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2 of 2 people found the following review helpful By Susman TOP 100 REVIEWERVINE VOICE on 3 Sept. 2012
Format: Paperback Vine Customer Review of Free Product ( What's this? )
I would categorise Earth Girl under the umbrella term Speculative fiction. In essence this book straddles both young adult and adult science fiction. The setting of this novel or `mise-en-scene' is the concept that Earth is no longer our primary location by 2788 peoples of Earth have moved off world and now live across the Cosmos. The author Ms Edwards creates and develops a really creative new social order and historical pretext for our society to grow within. I rather liked learning about the different planets and what each one was known for. That said, the majority of the novel takes place on Earth.

This book had emphasis on a continued history throughout. We get a picture through a steady exposure to what has happened from the present day - the year 2788. We look back through years and learn what humanity did wrong. This is an interesting outlook of looking back on things that haven't happened yet, might be just the thing needed to keep us from making some horrible mistakes in our future?

Our heroine Jarra is born off world, but her parents have abandon her on Earth, because she can only survive on the `home world', as her immune system cannot cope on other worlds. Jarra is not alone there other abounded children/people who live on Earth, they are considered by the rest of Humanity as throw backs or `apes'. Jarra is angry and believes she is good as these off world people and decides to pretend to be one of them and joins a historical dig in what was once New York City, here in the problems begins for our protagonist.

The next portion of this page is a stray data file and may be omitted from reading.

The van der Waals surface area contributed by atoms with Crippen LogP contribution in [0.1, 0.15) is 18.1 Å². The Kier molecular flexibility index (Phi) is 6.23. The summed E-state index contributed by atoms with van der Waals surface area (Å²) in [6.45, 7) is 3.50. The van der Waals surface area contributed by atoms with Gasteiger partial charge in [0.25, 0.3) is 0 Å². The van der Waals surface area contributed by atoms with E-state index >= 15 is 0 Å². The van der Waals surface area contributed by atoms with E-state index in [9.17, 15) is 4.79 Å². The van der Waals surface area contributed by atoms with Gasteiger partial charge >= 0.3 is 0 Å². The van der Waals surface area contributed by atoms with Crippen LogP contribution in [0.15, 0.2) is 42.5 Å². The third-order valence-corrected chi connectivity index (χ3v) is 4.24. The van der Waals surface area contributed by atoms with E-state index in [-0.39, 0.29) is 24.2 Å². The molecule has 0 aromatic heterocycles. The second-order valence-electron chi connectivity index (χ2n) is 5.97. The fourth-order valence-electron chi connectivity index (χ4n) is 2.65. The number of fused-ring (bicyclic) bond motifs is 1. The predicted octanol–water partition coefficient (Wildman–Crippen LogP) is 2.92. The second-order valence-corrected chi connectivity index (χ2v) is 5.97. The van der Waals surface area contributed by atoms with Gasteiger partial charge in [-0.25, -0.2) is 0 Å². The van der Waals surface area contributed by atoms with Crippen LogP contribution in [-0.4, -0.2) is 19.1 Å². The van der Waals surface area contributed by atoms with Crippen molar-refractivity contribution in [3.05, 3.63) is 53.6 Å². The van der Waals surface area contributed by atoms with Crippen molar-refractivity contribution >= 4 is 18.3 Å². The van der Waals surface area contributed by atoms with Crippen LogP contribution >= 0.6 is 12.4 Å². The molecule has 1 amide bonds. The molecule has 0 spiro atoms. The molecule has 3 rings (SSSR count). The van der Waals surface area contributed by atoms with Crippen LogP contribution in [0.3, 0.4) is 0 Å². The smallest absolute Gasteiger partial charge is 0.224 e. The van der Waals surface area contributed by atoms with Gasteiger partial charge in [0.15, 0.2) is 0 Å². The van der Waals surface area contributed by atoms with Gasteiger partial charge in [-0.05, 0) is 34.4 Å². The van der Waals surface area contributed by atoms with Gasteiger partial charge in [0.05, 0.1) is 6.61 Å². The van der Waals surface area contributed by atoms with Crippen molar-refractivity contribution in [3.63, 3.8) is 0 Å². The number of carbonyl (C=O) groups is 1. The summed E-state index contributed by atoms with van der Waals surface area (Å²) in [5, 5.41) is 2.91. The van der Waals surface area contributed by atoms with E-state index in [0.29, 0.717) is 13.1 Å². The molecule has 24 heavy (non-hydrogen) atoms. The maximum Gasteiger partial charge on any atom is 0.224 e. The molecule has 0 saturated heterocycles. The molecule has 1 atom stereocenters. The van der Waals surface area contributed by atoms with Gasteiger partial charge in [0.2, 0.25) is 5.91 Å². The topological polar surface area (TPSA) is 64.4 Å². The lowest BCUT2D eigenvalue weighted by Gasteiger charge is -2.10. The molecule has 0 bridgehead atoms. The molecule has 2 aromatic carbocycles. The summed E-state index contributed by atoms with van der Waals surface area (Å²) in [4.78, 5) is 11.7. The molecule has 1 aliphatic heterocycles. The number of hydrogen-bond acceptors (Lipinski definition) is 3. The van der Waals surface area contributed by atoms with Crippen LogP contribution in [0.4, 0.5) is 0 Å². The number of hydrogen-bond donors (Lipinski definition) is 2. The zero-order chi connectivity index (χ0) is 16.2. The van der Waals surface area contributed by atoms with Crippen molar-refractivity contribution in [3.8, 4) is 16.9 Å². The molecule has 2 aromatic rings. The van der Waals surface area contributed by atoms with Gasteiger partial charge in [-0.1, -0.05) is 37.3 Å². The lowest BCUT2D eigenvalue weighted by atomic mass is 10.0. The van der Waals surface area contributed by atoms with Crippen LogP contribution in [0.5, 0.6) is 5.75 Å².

In addition to the history, Earth Girl' is a complex narrative and unique plot is fascinating. Especially if you consider when we see Jarra change, devolve and evolve as the story progresses. This novel has some unique and interesting ideas worth exploring. However, for me the character development wasn't as thorough as it could have been.
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1 of 1 people found the following review helpful By Gemma on 29 April 2014
Format: Paperback
I really didn't know much about this book when I started reading it, so I was quite surprised when I found it wasn't like every other teen sci-fi book being published at the moment. I would describe it as a younger, faster-paced version of Isaac Asimov's Foundation series (with the addition of female characters). Much of the book is cerebral history/archaeology and explanations of how the world of the book - particularly portal technology - came about. However, it also includes a lot of action and heroics on the part of the main character, Jarra. The military aspect smacked of Battlestar Galactica.

I loved this book because it was so different from most teen sci-fi. For one thing, it's not a dystopia (although I love dystopias, I'm getting sick of how writers are using them just to provide an obstacle to the main characters' eternal love, like they're all working from the same outline as Hunger Games, but without any effort being put into the actual science fiction). I liked how the author utilized the first-person narrative for something other than immediacy - which you'll notice about half-way through the book. I liked that it is heavy on the sci-fi and action, and not so heavy on romance. Who doesn't love a school-based book about someone who's better than everyone else without trying, who produces impressed and surprised looks in everyone she encounters, from her prof to a military colonel?

The romance aspect of this book is actually the one place where I'd say the author could have been more original. I think if she'd gone another direction, it could have taken the story from "intriguing" to "epic." Jarra loves the looks of an actor called "Arrack San Domex" - specifically, his butt.